Other risks can include the danger of major depressive disorder and the urge to use more drugs. The intensity of cravings places you at risk of suffering a fatal overdose in the event you suffer a relapse. This is because detoxification reduces your tolerance and leads to your body being unable to handle the Percocet dose it was accustomed to before detox. Furthermore, severe depression can place you at risk of self-injury or even attempted suicide.
How high or low the risks associated with Percocet withdrawal are can be influenced by the following factors:
- Specific drug abused (extended release or regular Percocet)
- The dose of drug frequently abused
- Frequency of substance abuse.
- How long substance dependence has been going on
- Your physical and mental health state
If you were using higher doses of Percocet more frequently and over a long period of time, your withdrawal symptoms will likely be more severe. This will in turn increase the risks of the process.
Percocet Withdrawal Symptoms: What to Expect
During Percocet detox, you can expect to experience a variety of withdrawal symptoms. These symptoms can be both physical and psychological, and can be quite hard to bear if not properly managed. Some commonplace physical symptoms of Percocet withdrawal include:
- Dilated pupils
- High blood pressure
- Hot or cold spells
- Muscle spasms and aches
- Runny nose
- Tearing up
Psychological symptoms that you might experience during Percocet withdrawal include:
- Agitation / Aggression
- Inability to concentrate
- Mood swings
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Timeline of Percocet Withdrawal
How long it takes you to get through Percocet withdrawal is dependent on how long you were abusing the substance, as well as the dosage you were used to. However, there is a general timeline for a typical Percocet detox process, as seen below:
- Day 1-3: Generally, a single dose of Percocet has a four-hour half-life and withdrawal symptoms will likely peak in intensity within the first day. During this period, physical symptoms such as pain, vomiting, and diarrhoea can be quite severe. If your detox isn’t medically supervised, chances are you’ll resort back to Percocet to escape the discomfort of the symptoms.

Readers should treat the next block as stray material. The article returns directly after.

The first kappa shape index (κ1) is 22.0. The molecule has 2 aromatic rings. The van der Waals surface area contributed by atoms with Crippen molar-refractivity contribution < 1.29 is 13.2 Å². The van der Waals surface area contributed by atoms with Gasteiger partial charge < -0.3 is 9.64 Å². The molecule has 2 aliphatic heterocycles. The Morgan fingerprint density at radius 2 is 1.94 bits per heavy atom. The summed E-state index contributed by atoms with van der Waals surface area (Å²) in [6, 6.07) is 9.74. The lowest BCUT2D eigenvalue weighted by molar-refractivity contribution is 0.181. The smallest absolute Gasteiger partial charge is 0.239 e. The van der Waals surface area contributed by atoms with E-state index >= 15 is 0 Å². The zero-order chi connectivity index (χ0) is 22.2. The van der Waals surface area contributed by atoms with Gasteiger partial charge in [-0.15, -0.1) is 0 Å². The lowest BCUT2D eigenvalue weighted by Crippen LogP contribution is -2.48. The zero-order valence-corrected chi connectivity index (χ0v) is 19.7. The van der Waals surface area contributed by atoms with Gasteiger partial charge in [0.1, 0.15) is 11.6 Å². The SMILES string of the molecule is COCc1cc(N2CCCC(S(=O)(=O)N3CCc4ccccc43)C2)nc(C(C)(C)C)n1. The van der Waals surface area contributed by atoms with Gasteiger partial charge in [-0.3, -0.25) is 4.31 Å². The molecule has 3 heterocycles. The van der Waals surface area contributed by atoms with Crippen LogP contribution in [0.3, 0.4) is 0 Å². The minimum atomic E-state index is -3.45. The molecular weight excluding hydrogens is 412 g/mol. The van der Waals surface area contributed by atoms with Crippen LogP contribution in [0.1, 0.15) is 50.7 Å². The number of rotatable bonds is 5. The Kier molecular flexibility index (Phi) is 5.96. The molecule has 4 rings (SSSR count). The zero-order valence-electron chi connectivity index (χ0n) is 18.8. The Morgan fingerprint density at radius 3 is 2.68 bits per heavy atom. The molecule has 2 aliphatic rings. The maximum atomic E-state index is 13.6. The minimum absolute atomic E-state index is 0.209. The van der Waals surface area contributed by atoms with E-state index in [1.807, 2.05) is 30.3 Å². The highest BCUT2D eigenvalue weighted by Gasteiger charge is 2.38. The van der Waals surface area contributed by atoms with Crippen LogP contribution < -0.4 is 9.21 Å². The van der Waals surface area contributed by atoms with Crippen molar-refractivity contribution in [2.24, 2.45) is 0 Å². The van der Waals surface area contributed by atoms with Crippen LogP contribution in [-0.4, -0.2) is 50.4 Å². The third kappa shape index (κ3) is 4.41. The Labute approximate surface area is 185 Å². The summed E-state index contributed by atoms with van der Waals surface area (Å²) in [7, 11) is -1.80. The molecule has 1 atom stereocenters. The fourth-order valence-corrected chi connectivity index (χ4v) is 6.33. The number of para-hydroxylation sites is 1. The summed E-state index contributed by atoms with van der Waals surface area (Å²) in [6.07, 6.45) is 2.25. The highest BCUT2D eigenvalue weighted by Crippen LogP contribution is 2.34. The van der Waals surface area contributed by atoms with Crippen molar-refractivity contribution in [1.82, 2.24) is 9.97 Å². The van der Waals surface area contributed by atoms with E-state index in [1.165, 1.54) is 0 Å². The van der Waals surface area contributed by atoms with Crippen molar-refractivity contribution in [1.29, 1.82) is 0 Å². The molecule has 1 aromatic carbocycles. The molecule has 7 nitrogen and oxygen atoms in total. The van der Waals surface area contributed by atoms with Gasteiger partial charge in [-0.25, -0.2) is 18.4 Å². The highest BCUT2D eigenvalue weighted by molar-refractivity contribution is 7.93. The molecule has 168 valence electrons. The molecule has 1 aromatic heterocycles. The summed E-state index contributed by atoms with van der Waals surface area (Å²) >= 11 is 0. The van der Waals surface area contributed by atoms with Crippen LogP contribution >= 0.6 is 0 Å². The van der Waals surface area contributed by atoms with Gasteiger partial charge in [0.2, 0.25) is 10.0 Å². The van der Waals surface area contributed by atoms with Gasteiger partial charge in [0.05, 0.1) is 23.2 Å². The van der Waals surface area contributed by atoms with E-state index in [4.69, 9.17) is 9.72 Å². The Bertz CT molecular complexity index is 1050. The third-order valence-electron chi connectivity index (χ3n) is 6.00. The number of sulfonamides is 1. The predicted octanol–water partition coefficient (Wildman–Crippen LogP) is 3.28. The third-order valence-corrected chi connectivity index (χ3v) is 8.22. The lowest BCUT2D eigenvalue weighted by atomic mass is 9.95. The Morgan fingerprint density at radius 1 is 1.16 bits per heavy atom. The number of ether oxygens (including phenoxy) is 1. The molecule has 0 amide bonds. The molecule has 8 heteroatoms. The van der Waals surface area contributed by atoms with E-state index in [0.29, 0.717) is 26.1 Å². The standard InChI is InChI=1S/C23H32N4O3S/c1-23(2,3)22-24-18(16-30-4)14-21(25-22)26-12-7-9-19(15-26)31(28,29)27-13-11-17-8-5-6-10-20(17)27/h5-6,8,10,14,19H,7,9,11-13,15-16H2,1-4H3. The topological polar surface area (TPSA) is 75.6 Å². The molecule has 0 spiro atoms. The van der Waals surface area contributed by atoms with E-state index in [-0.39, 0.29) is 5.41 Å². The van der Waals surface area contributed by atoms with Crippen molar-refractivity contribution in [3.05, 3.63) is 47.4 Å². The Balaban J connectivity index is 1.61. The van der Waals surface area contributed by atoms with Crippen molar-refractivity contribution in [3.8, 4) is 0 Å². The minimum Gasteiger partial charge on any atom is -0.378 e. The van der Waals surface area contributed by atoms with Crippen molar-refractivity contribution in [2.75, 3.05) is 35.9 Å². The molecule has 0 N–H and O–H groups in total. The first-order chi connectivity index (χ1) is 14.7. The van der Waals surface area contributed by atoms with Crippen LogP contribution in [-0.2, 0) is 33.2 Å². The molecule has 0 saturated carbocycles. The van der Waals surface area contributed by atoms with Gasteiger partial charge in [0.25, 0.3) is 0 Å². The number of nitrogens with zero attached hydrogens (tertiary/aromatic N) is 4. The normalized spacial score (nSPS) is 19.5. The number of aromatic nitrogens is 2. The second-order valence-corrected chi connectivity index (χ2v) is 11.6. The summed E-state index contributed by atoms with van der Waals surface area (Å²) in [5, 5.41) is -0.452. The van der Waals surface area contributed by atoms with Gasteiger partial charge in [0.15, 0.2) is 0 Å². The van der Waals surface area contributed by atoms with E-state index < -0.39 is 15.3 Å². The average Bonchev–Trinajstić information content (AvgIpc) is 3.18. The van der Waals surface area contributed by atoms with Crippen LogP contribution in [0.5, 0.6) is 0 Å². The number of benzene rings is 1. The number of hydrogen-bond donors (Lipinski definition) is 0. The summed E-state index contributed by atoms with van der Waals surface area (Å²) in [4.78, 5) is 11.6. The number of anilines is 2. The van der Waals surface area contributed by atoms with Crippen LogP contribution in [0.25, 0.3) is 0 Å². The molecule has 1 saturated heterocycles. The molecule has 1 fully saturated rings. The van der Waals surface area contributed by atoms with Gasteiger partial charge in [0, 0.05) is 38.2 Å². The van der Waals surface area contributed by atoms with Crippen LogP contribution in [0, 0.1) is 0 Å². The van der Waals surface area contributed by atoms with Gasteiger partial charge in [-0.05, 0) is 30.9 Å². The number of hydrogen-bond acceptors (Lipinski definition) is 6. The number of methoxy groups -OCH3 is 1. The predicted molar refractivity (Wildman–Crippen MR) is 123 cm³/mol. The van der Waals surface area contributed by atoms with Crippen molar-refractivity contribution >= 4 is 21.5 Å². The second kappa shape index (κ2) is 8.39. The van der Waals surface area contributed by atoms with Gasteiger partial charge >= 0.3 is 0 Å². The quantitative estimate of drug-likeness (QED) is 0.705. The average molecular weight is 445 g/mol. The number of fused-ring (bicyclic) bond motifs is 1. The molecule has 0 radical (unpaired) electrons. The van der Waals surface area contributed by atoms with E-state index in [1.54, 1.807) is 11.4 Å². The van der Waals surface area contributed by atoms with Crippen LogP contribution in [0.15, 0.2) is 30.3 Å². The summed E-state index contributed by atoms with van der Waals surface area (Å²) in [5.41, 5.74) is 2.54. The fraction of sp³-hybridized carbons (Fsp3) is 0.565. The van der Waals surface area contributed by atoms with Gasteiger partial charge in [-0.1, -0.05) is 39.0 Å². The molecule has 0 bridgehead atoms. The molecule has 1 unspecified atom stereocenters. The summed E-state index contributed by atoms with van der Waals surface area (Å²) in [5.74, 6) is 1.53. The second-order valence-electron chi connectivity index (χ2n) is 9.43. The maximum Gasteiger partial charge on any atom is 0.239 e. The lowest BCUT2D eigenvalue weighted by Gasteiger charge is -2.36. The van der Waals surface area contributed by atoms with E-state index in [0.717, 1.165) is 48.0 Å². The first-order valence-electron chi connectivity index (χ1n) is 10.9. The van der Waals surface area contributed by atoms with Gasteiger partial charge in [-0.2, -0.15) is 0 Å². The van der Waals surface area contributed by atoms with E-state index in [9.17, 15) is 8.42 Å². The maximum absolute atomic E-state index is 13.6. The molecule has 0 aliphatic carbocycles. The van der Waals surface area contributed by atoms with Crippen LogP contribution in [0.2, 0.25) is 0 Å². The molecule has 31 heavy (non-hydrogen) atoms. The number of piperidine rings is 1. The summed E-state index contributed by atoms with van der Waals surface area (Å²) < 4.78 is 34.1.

- Week 2: After the seventh day of detox has passed, you’ll likely be prepared to enter a rehab programme. You might still experience tiredness, physical pain and other physical symptoms. However, psychological symptoms such as major depressive disorder and anxiety will become predominant thereafter.
- Days 4-7: In the first week of detox, you’ll still experience acute physical withdrawal symptoms. Some of these include chills, cramping and insomnia. There can also be powerful psychological symptoms, such as intense cravings, but you must learn to overcome these if you are to successfully become drug-free. Counselling and other types of therapy can help with staying focused on sobriety.
- Weeks 3-4: If your addiction was severe, your withdrawals might extend into the third or fourth week, with symptoms lingering into the second month.
Regardless of how long it takes, it pays in the long run to stay committed to sobriety. We can help you achieve a lifetime of sobriety and happiness, where you don’t have to depend on the fleeting satisfaction of drugs.